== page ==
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Dance Essays (Examples)

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Anthology Dancing Anthology Aims at Studying and
Words: 1959 Length: 6 Pages Document Type: Essay Paper #: 34242655
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Anthology Dancing

Anthology aims at studying and collecting various groups of arts that describe a similar theme. According to the poems, dancing is a common feature. Dancing is a unifying factor in the poems, and considered a common, yet important, practice. Poets use dancing as a way of expressing love and affection. Dancing is a way of expressing hidden emotions that are better expressed in form of movements as Renee, Rosiebrownie and Moore put across. The poets use dancing to explain a vivid love story with confession of emotions, and also used dancing as a tool of reconciliation to a lost love as Cornelius puts across in his poem "The Empty Dance Shoes."

Poetry devices such as personification, imagery, symbolism, and repetition have been used in the poem to explain dancing. Dancing has been associated to poems personas', and brings joy, happiness, unity. It also makes the personas fly, glow…

Works Cited

Belitt, Ben. "Dance Piece ." n.d.

Coolbirth, Ina D. "Dancers, The." n.d.

Dickinson, Emily. "I Cannot Dance Upon My Toes." n.d.

Eady, Cornelius. "The Empty Dance Shoes." n.d.

Krump Dancing
Words: 1099 Length: 3 Pages Document Type: Essay Paper #: 32471146
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Krump Dancing

Krump is a popular form of dancing sweeping America. But most people can't find a class in krump dancing offered at a suburban local gym or dance studio along with Zumba, tap, and jazz. Krump dancing originated in the urban ghettos of Los Angeles, not as part of a formal, classical tradition of dance. Much like breakdancing or vogue-ing, it has its roots in a culture of poverty, where people with little money or other material resources could at least create art with their bodies in a visceral and organic fashion. The streets where krumping first became popular are lined with "barbershops, chicken joints, liquor stores and churches" and little else (Booth 2005:1).

"Krumping," according to the documentary on the dance craze called Rize, has been called "break dancing on fast-forward" (Booth 2005:1). Krumping began as a "hip-hop dance style sired by a former drug dealer named Tommy…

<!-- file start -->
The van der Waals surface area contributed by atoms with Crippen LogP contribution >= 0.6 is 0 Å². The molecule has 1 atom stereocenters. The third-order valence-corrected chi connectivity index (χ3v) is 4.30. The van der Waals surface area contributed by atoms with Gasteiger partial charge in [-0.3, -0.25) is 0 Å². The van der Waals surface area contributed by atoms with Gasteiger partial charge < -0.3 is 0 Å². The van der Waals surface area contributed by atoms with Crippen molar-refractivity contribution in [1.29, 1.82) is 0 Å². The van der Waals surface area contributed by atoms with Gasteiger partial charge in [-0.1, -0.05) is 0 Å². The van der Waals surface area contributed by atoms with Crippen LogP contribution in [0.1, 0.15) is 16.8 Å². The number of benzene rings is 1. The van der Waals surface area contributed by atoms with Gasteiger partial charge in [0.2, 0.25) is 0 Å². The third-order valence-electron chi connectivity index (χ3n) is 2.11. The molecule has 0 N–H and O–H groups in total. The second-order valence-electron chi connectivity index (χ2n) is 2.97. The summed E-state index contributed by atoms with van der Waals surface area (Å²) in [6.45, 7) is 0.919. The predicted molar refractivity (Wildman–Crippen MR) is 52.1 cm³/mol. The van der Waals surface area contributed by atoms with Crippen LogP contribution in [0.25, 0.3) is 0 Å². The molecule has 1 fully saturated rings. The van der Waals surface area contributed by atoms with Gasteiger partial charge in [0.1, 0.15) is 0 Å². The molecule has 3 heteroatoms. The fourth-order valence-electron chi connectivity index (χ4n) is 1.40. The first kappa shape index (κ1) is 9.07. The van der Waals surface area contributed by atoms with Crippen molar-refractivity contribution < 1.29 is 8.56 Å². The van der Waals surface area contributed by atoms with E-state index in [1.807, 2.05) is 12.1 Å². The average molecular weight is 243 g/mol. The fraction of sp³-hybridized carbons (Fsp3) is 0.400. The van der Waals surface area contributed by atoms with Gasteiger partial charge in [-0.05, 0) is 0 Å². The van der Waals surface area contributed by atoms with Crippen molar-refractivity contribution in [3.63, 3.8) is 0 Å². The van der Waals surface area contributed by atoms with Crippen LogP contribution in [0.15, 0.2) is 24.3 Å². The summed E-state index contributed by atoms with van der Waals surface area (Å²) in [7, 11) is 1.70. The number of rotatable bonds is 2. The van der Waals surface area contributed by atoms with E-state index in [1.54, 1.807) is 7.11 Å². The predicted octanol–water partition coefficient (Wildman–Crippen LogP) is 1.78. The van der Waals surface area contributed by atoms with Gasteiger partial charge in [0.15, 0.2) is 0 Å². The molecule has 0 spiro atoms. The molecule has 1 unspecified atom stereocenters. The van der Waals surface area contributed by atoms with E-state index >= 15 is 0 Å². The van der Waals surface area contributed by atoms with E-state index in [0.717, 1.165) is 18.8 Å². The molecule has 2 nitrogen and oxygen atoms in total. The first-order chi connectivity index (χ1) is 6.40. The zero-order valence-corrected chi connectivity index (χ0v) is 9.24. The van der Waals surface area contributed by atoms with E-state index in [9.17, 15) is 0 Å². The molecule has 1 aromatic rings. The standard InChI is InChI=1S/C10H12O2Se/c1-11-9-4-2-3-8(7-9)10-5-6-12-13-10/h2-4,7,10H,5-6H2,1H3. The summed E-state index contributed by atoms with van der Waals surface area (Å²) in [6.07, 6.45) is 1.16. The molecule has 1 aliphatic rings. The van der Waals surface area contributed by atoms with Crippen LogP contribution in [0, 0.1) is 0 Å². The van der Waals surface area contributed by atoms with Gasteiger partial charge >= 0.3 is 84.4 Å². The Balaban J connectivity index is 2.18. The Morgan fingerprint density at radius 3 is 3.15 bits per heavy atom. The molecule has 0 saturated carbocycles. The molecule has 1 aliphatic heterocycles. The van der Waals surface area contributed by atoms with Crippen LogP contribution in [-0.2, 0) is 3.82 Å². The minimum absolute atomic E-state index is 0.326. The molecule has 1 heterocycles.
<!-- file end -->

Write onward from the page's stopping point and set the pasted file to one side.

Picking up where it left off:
Works Cited

Booth, William. "The Exuberant Warrior Kings of 'Krumping.'" The Washington Post.

24 Jun 2005. [1 Feb 2013] 

Menzie, Nicola. "Krump dances into the mainstream." CBS News. 11 Feb 2009. [1 Feb 2013]

Resistance Dancing I Have Experienced
Words: 613 Length: 2 Pages Document Type: Essay Paper #: 16050120
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I think that one of the ways that break dancing helps to solidify resistance is through providing another avenue for a countercultural movement to grow. Due to the concerns about the economy that she mentioned, today is one of the few times in the history of the U.S. that there is not a dominant countercultural movement. Therefore, I believe that by having people breakdance in places where people also turf dance, both of these forms of dance can help to form a countercultural movement that expresses social concern.

There is a definite similarity between Nicole's choice of hip-hop dance as a form of resistance and mine highlighting turf dancing as a form of resistance. Both of these forms of dance largely began in urban environments in the streets. I believe that it would be useful to incorporate hip hop dancing with turf dancing, since in reality turf dancing is merely…

Works Cited

Browning, Barbara. Samba: Resistance in Motion. Bloomington, Indiana: Indiana University Press. 1995. Print.

Blue Winds Dancing Symbolic Words
Words: 1182 Length: 3 Pages Document Type: Term Paper Paper #: 22105182
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And indeed, this is a man without a country, because he not only doesn't fit in with the white man, he doesn't mesh with the older people within his culture.

The antagonist in this story is the white man's world of greed and "civilization." The values that the white man holds certainly clash with the Indian. The white man's beauty is in palm trees of California (that stand "stiffly" by the roadside while a struggling pine tree on a rocky outcropping is more beautiful), and the white man's beauty is also rows of fruit trees like military men all lined up perfectly. That is a man-made world, made by the antagonist in this story. The antagonist in this story is also the sociology professor "and his professing"; this professor won't have to worry about his student anymore and the student won't have to worry about "some man's opinion of my…

Works Cited

Whitecloud, Tom. Blue Winds Dancing.